There he is, in the catacombs of the Khalifa stadium, Denzel Dumfries, 26 years old, climbed through the depths of amateur football, Sparta, Heerenveen and PSV to Internazionale in Milan, to 41 international matches and his sixth goal. Man of the match with a goal, with the left, and two decisive crosses. As a fullback, as a so-called wingback. Muscular torso. Open look.
He received a cup. In the press conference, national coach Louis van Gaal kissed him, because of pride and joy. ‘It wasn’t my first goal with the left, mind you.’ Then he praises Daley Blind’s cross: ‘A fantastic ball from Daley. I just had to run into it. He put the ball ready to cook.’
More depth and space
Until Saturday’s game, Dumfries played a difficult tournament. He openly criticized himself. When the Netherlands kicks off, he is usually already at the center line to show the offensive intentions. But coming up was difficult, also because the defensive opponents adjusted to him. But now, in the duel with the Americans, things are different. They themselves seek more depth and he is given space.
The match is going perfectly for him, and afterwards he wants to tell. Now is the right time, because mental guidance is a topic in football. ‘It is an underexposed aspect, and for me it was decisive. We are within society and we are also vulnerable. Because I am now open about this and can encourage others to seek help if they need it. By making yourself vulnerable.’
Ever since his time at Sparta, he has been guided by Annemieke Zijerveld, a clinical psychologist who works full-time in the sport. According to the website sportknowhowxl.nl, she is, among other things, specialized in depression and addiction problems and guides individual athletes to perform optimally in a sustainable way.
Dumfries: ‘You feel that you can do better. Mentally it was hard to get over that. Anyway, I have the right people to help me through that. In that respect, I’m glad I was able to get revenge. In recent days I have had a lot of contact with sports psychologist Annemieke Zijerveld. There may be a taboo about not talking about it. But I can say it best. It goes through Zoom. It’s not easy being a footballer sometimes. It’s not heavy, but it does something to you. You want to be important, do the best with the team, and mental resilience is important in that.’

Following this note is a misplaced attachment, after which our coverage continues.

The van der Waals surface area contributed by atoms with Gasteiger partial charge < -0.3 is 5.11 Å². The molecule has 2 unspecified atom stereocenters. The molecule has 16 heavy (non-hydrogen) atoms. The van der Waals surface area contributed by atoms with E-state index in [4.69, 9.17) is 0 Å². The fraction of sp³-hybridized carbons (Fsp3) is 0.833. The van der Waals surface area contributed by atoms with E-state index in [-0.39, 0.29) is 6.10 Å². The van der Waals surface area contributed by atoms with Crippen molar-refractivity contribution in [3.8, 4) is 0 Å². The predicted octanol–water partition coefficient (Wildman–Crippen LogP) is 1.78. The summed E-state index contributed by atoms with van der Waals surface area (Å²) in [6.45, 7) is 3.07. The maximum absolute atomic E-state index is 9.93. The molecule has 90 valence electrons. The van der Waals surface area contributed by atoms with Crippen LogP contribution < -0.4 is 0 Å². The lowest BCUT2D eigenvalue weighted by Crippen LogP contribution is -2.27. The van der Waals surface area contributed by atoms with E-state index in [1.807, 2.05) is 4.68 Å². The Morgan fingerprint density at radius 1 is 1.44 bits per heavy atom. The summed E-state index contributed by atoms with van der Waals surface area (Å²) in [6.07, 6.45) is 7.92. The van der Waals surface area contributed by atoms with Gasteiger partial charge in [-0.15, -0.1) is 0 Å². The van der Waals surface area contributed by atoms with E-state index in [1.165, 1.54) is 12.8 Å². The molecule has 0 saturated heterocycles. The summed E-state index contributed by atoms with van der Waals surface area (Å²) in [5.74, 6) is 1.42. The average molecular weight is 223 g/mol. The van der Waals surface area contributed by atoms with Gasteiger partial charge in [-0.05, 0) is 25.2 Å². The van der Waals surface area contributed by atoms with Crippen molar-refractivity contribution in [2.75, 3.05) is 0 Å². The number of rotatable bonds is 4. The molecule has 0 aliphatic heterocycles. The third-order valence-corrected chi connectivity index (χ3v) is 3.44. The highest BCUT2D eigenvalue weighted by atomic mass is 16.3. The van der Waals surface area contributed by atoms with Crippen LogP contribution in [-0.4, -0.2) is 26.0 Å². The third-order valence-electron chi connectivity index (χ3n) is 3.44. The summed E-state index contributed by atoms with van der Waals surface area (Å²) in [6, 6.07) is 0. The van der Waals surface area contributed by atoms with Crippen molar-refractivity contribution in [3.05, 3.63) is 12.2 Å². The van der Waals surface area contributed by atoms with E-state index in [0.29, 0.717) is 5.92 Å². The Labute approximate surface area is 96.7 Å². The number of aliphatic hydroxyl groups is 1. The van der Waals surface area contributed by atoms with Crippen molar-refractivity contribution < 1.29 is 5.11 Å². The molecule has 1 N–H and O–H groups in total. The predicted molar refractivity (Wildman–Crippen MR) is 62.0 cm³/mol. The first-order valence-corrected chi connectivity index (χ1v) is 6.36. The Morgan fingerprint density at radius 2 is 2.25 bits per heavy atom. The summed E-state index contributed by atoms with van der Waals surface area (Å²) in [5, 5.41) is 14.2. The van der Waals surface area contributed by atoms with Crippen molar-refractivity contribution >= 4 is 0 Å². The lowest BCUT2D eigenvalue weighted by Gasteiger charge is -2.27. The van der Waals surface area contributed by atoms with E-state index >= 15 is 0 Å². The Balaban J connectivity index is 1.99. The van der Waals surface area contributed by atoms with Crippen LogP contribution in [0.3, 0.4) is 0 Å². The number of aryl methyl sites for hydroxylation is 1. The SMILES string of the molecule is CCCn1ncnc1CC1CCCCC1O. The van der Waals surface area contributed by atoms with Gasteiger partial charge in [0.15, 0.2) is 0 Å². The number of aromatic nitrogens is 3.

When a reporter talks about the person behind the footballer, he agrees with that aspect. “I’ll be honest about that, it’s been tough lately. Then you have to find the inner peace to return to basics. She helps me with that, and I am grateful to her for that. Because today I had that inner peace to be important for the team.’ It’s not taboo, mental guidance, ‘perhaps to come out with it.’ At last year’s European Championships, performance coach Remco Visscher talked extensively about his sessions during the tournament with Matthijs de Ligt, Wout Weghorst and Stefan de Vrij.
Dumfries walked the long way. No one thought he would get that high as a footballer. Each time he took another step. He fought, he never gave up. ‘I can tell you, I am very critical of myself. You want better. It is important that you then keep the focus by continuing this line.’ He already had two conversations during the World Cup. The group also helps, it is very close, everyone is friendly with each other. ‘Everyone is involved with each other, including the staff. You have something to hold on to in the team. That is the strength of the team.’
He can be brief about the so-called withdrawn crosses from which Depay and Blind scored. ‘It was very funny, because Frans Hoek (assistant trainer) said that there was no room on sixteen. They were two fantastic goals. In the first goal you could see everything we want with this system.’ The ball went from foot to foot, in a raging combination from the left, through the center to the right, where Dumfries gave the cross to Depay. “Before you have the ball, you see where the strikers are and try to get them into scoring position. Today I am satisfied, although I think we can do better. The most important thing is winning.’